Art Theft: One Of The Most Fascinating and Famous Cases in History



Art theft is an ancient and complex criminal activity. When you take a look at the some of the most well-known cases of art thefts in history, you see completely planned operations that include art dealerships, art fakers, mobsters, ransoms, and millions of dollars. Here you can check out about a few of the most well-known cases of art theft in the history.

The First Theft:
The very first recorded case of art theft was in 1473, when 2 panels of altarpiece of the Last Judgment by the Dutch painter Hans Memling were taken. While the triptych was being transferred by ship from the Netherlands to Florence, the ship was assaulted by pirates who took it to the Gdansk cathedral in Poland. Nowadays, the piece is shown at the National Museum in Gdansk where it was recently moved from the Basilica of the Presumption.

The The Majority Of Famous Theft:
The most well-known story of art theft involves one of the most popular paintings on the planet and among the most well-known artists in history as a suspect. In the night of August 21, 1911, the Mona Lisa was taken from the Louver. Right after, Pablo Picasso was apprehended and questioned by the cops, but was launched quickly.

It took about 2 years until the secret was solved by the Parisian police. It ended up that the 30 × 21 inch painting was taken by among the museum staff members by the name of Vincenzo Peruggia, who simply carried it concealed under his coat. Nevertheless, Peruggia did not work alone. The criminal activity was carefully carried out by a infamous bilker, Eduardo de Valfierno, who was sent by an art faker who meant to make copies and offer them as if they were the original painting.

While Yves Chaudron, the art faker, was hectic creating copies for the famous work of art, Mona Lisa was still concealed at Peruggias apartment or condo. Ultimately, Peruggia was captured by the authorities while trying to offer the painting to an art dealership from Florence, Italy.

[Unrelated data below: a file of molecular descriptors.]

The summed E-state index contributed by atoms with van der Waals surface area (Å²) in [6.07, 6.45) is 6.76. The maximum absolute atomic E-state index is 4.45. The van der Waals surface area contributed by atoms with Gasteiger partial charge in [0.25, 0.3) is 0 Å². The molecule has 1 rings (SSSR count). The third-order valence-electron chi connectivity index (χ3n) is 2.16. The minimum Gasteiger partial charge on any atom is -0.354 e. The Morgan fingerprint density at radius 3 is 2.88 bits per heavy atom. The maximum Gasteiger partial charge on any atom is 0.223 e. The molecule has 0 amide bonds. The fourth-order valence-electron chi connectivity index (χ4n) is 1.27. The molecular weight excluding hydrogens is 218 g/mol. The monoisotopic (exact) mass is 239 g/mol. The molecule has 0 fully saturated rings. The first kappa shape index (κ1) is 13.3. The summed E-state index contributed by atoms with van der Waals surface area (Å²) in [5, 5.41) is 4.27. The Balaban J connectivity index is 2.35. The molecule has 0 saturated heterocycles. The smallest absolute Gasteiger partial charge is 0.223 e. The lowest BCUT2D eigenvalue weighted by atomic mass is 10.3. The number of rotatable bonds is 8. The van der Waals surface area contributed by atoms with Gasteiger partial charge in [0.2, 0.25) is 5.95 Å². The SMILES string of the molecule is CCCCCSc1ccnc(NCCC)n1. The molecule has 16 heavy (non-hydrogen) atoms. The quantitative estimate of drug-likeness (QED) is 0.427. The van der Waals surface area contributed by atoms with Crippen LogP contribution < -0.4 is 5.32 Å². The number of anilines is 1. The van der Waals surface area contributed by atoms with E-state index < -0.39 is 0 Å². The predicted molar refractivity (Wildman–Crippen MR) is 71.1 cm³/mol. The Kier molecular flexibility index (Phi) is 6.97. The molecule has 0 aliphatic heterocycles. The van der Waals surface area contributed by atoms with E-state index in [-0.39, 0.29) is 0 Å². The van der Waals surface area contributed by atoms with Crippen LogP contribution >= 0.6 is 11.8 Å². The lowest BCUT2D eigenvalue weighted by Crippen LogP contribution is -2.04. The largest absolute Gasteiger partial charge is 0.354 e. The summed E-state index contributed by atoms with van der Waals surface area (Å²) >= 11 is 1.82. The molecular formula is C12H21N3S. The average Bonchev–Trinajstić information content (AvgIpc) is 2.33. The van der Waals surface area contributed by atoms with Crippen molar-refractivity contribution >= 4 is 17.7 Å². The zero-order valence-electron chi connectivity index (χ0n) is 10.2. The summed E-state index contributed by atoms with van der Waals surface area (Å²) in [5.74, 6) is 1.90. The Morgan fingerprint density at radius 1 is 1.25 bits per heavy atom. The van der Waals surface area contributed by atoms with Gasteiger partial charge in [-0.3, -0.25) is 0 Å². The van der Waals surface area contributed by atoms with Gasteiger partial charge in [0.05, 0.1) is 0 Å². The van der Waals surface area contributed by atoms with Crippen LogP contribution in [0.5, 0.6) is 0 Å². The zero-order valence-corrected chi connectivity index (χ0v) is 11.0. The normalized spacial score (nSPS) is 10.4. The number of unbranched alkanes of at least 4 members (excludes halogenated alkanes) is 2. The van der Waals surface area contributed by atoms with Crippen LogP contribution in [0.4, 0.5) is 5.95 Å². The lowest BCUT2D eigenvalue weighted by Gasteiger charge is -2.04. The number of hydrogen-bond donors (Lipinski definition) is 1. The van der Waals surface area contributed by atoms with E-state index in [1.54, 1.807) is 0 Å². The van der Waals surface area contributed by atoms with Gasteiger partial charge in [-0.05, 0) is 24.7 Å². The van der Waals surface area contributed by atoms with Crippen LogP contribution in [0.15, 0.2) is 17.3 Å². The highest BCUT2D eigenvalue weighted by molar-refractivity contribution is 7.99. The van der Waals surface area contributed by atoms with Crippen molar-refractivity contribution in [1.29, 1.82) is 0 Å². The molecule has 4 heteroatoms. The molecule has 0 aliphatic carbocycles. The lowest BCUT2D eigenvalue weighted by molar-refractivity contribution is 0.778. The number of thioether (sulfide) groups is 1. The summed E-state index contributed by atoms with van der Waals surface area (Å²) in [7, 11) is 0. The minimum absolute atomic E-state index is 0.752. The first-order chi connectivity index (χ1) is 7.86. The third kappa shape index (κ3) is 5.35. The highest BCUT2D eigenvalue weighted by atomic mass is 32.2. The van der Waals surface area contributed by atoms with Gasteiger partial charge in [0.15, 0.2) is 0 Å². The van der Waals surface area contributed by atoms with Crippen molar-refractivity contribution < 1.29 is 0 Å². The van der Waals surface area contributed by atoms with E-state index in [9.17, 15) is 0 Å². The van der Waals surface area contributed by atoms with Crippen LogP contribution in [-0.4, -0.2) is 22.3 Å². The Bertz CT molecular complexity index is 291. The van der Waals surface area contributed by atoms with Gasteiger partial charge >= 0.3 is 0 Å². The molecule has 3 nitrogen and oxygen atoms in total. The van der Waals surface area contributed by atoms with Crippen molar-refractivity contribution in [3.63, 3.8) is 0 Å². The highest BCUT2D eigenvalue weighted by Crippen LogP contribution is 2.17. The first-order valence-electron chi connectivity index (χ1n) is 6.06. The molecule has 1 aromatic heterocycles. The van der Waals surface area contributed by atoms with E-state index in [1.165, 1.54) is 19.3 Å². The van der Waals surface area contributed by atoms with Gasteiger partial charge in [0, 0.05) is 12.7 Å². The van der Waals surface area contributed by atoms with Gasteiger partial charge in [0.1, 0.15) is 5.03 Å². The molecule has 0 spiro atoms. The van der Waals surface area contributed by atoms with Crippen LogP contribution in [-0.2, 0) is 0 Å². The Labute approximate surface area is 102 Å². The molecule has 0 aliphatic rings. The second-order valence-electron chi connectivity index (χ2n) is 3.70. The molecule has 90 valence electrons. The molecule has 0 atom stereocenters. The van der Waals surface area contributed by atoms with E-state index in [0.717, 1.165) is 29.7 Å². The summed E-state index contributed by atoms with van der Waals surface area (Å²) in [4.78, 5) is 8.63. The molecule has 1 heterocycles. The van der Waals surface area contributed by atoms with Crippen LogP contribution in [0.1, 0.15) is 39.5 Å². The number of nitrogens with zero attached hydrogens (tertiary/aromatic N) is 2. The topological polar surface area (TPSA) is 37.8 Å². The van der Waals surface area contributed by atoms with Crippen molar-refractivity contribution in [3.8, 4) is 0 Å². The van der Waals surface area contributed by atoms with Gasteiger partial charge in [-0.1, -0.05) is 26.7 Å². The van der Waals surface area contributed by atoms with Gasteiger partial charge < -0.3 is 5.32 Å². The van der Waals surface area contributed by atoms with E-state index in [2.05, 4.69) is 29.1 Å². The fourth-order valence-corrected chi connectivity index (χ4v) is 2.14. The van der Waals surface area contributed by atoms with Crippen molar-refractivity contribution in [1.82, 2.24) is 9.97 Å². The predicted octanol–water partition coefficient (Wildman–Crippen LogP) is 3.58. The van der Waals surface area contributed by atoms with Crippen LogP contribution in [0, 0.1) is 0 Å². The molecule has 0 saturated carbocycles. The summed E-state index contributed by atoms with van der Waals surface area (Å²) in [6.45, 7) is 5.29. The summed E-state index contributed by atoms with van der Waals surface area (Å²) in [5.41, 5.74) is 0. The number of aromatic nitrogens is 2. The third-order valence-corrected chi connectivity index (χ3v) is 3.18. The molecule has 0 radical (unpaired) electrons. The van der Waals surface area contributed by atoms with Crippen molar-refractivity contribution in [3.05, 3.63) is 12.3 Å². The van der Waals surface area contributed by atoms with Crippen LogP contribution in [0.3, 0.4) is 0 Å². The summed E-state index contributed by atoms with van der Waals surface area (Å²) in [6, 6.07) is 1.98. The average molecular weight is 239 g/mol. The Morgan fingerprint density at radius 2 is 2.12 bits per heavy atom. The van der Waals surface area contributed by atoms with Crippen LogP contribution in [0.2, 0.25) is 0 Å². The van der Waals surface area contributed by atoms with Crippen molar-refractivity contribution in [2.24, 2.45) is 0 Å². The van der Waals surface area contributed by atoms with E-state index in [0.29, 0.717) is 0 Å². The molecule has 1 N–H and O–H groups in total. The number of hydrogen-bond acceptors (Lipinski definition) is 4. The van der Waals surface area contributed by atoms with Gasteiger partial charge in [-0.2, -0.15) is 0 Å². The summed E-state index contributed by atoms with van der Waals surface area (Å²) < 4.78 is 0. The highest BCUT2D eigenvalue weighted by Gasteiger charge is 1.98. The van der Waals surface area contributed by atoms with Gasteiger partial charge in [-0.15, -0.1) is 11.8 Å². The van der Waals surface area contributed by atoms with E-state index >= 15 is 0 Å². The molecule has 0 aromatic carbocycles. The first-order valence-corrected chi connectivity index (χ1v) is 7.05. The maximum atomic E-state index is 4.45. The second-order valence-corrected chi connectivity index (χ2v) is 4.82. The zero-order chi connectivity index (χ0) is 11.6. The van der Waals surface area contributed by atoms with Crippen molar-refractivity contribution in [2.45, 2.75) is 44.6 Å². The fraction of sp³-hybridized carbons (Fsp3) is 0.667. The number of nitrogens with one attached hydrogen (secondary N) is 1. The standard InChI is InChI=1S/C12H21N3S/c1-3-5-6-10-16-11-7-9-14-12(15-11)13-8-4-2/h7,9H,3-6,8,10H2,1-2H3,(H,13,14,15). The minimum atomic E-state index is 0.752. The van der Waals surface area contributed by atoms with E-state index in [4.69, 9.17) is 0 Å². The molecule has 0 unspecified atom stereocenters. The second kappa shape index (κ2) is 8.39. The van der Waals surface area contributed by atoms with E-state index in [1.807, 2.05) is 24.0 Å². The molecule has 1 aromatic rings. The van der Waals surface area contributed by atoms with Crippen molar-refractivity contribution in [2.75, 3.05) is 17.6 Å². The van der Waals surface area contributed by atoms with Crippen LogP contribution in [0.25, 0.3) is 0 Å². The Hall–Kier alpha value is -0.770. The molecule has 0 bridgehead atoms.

The Greatest Theft in the U.S.A:
The biggest art theft in United States happened at the Isabella Stewart Gardner Museum. On the night of March 18, 1990, a group of burglars wearing police uniforms broke into the museum and took thirteen paintings whose collective worth was approximated at around 300 million dollars. The thieves took two paintings and one print by Rembrandt, and works of Vermeer, Manet, Degas, Govaert Flinck, as well as a French and a Chinese artifact.

Since yet, none of the paintings have actually been found and the case is still unsolved. Inning accordance with recent rumors, the FBI are investigating the possibility that the Boston Mob in addition to French art dealerships are linked to the criminal offense.

The Scream:
The painting by Edvard Munchs, The Scream, is probably the most demanded painting by art thieves in history. It has been taken two times and was only recently recuperated. In 1994, during the Winter Season Olympics in Lillehammer, Norway, The Scream was taken from http://kurtcriter.brandyourself.com/Links an Oslo gallery by 2 thieves who broke through an open window, triggered the alarm and left a note saying: thanks for the poor security.

3 months later, the holders of the painting approached the Norwegian Federal government with an offer: 1 million dollars ransom for Edvard Munchs The Scream. The Government denied the deal, however the Norwegian authorities teamed up with the British Cops and the Getty Museum to organize a sting operation that restored the painting to where it belongs.

While Museum officials waiting for the thieves to demand ransom money, reports declared that both paintings were burned to conceal evidence. Eventually, the Norwegian police discovered the two paintings on August 31, 2006 but the truths on how they were recuperated https://www.whitepages.com/name/Kurt-Criter are not known.


When you look at the some of the most famous cases of art thefts in history, you see thoroughly https://foursquare.com/v/kurt-criter/59ae10555161136b77113e4f prepared operations that involve art dealers, art fakers, mobsters, ransoms, and millions of dollars. The most famous story of art theft involves one of the most well-known paintings in the world and one of the most popular artists in history as a suspect. The criminal activity was carefully conducted by a notorious con guy, Eduardo de Valfierno, who was sent out by an art faker who planned to make copies and offer them as if they were the original painting.

Eventually, Peruggia was captured by the police while attempting to sell the painting to an art dealership from Florence, Italy. The painting by Edvard Munchs, The Scream, is probably the most looked for after painting by art thieves in history.

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